Departed this life July 26, 1851, LOUISA EDWARDS, aged about 40 years, leaving a kind husband and nine distressed children--one of which was only about five or six months old, and one only and lovely daughter, but a few years old--to mourn to loss of a pious and patient mother.
On the 21st of September following JESSE EDWARDS, the companion of sister Edwards, aged about 47 years. He was called from the walls of Zion, leaving his tender and helpless children to weep over the remains of a departed father and mother.
Brother and sister Edwards were raised close neighbors in Stewart co., Tenn.--professed religion and joined the C.P. Church when young, and were united in marriage in early life, and resided in their native land until about four years past, when they moved to Hickman co., Ky., where they were called from the walks of men, with but 8 weeks between the time of their flight from time and trouble to immortal and endless glory, where pleasure forever lasts and troubles never come.
Sister E. was an amiable woman, an affectionate mother, and a kind mistress.--She was one of those unflinching christians, that stopped not to listen to whims and trifles when the salvation of sinners were at stake, and cheerfully and patiently and ardently shared a part in all the duties of a zealous christian, to promote the Redeemer's cause, and used every means and made every effort she could to enable her companion to proclaim salvation to perishing mortals. Though afflicted for years, she bore her sufferings with patience and fortitude, and met the grim monster with undaunted courage and unshaken confidence, and with grace sufficient to conquer, was enabled to trust in that arm that was always ready to give assistance to his helpless saints.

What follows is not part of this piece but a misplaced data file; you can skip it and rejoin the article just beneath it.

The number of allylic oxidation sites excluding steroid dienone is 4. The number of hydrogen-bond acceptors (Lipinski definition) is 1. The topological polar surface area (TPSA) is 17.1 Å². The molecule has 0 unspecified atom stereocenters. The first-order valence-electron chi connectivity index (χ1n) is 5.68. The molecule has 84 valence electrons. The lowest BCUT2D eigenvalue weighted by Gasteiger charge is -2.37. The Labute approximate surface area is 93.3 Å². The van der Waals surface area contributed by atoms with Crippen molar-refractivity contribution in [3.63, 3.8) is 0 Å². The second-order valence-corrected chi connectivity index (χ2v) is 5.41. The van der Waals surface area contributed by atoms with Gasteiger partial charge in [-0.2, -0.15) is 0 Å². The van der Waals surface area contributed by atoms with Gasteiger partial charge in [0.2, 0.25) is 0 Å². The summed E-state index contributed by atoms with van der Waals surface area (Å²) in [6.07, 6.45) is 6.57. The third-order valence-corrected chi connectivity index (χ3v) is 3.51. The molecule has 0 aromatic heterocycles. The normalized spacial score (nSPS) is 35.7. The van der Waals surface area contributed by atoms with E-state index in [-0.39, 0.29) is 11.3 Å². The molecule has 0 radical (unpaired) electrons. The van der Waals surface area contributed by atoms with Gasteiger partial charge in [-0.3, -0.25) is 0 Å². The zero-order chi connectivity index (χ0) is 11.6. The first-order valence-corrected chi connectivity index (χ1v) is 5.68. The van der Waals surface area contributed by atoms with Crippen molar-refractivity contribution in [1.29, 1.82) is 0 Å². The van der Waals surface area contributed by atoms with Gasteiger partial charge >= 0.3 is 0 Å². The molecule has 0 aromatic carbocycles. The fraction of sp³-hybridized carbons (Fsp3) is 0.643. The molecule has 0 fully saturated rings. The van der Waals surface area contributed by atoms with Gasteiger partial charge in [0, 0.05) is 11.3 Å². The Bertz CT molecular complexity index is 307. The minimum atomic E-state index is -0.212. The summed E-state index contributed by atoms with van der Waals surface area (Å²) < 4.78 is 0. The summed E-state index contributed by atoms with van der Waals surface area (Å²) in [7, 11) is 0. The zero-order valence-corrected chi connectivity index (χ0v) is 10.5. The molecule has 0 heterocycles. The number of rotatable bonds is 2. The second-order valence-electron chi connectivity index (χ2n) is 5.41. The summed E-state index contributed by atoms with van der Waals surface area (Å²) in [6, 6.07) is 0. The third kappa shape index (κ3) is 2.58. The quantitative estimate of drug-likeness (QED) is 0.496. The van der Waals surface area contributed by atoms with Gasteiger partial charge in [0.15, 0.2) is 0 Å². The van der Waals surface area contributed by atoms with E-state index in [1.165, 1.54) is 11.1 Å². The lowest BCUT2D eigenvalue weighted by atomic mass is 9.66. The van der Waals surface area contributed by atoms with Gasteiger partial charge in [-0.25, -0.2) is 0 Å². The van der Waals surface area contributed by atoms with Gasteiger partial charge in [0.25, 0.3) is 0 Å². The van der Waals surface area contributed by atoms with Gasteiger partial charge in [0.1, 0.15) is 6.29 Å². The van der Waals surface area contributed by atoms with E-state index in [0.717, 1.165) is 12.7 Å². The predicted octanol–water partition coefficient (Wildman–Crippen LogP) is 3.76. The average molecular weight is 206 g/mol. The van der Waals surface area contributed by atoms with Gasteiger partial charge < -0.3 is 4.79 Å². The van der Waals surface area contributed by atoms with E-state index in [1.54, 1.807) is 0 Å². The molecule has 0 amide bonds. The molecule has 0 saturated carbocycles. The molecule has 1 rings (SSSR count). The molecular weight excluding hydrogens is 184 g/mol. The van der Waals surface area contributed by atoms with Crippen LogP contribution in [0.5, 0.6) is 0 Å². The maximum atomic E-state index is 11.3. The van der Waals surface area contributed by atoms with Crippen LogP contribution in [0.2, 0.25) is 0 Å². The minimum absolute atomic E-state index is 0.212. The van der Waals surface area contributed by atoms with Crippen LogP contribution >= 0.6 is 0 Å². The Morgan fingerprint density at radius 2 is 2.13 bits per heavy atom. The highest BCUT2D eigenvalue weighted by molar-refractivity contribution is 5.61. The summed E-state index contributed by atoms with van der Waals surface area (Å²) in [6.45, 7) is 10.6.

Bro. E. was a good man, a patient father, and useful Minister of the Gospel, and spent more than 20 years of his life in the vineyard of the Lord, mostly tho' in the bounds of Nashville Presbytery. His manner of preaching was spiritual and plain, and much calculated to edify and win the affections of his congregations; and I feel that I can safely say that he had the good will of both saint and sinner. When he preached, he preached as tho' it was his last sermon--manifesting great zeal, but expressed humble confidence in that Being who inspires all christian hearts with love divine. It is needless for me to say he bore his affliction patiently, for altho' he suffered much, his soul was enlivened with the spirit of God, and he was anxiously waiting the approach of death, that he might go home to his eternal reward.
Sure enough, he has gone--preached his last sermon--gone to his long home. He met death with the faith and fortitude of a christian and as a minister of Christ, with a heart glowing with love and enlivened at the prospect of joining and sharing with his affectionate companion in the joys of eternal rest.
Almost at once the angelic hosts crowded around their dying couch, ready to accompany their happy spirits to the land of eternal repose, where they rest from their labors and their works do follow them.
Watchman will please copy.
D. R. MARSHALL.
[Source: Banner of Peace, and Cumberland Presbyterian Advocate, February 20, 1852, page 4]